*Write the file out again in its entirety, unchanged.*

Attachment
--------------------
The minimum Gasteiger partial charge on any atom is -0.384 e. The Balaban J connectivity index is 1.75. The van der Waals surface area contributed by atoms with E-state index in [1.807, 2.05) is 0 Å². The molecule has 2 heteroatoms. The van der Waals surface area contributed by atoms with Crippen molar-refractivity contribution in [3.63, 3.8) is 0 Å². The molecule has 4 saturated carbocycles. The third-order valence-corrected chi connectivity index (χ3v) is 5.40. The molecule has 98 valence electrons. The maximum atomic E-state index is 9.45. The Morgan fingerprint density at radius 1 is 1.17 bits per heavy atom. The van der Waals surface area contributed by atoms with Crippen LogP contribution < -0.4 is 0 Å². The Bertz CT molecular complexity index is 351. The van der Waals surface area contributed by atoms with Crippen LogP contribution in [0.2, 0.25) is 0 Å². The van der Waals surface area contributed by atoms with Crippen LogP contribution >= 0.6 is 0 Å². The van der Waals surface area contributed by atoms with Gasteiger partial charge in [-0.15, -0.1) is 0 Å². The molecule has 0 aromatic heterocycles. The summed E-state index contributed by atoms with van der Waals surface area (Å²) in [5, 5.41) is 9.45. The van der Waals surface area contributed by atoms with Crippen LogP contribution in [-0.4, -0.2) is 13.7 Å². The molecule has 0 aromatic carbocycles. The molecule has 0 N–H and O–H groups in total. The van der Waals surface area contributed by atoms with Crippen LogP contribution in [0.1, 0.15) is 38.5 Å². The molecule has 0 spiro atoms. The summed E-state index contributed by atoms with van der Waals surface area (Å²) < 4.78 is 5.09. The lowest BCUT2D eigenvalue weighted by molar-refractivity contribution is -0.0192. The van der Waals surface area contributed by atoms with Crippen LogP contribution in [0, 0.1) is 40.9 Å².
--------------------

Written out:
The minimum Gasteiger partial charge on any atom is -0.384 e. The Balaban J connectivity index is 1.75. The van der Waals surface area contributed by atoms with E-state index in [1.807, 2.05) is 0 Å². The molecule has 2 heteroatoms. The van der Waals surface area contributed by atoms with Crippen molar-refractivity contribution in [3.63, 3.8) is 0 Å². The molecule has 4 saturated carbocycles. The third-order valence-corrected chi connectivity index (χ3v) is 5.40. The molecule has 98 valence electrons. The maximum atomic E-state index is 9.45. The Morgan fingerprint density at radius 1 is 1.17 bits per heavy atom. The van der Waals surface area contributed by atoms with Crippen LogP contribution < -0.4 is 0 Å². The Bertz CT molecular complexity index is 351. The van der Waals surface area contributed by atoms with Crippen LogP contribution in [0.2, 0.25) is 0 Å². The van der Waals surface area contributed by atoms with Crippen LogP contribution >= 0.6 is 0 Å². The van der Waals surface area contributed by atoms with Gasteiger partial charge in [-0.15, -0.1) is 0 Å². The molecule has 0 aromatic heterocycles. The summed E-state index contributed by atoms with van der Waals surface area (Å²) in [5, 5.41) is 9.45. The van der Waals surface area contributed by atoms with Crippen LogP contribution in [-0.4, -0.2) is 13.7 Å². The molecule has 0 aromatic carbocycles. The molecule has 0 N–H and O–H groups in total. The van der Waals surface area contributed by atoms with Crippen LogP contribution in [0.1, 0.15) is 38.5 Å². The molecule has 0 spiro atoms. The summed E-state index contributed by atoms with van der Waals surface area (Å²) < 4.78 is 5.09. The lowest BCUT2D eigenvalue weighted by molar-refractivity contribution is -0.0192. The van der Waals surface area contributed by atoms with Crippen LogP contribution in [0, 0.1) is 40.9 Å².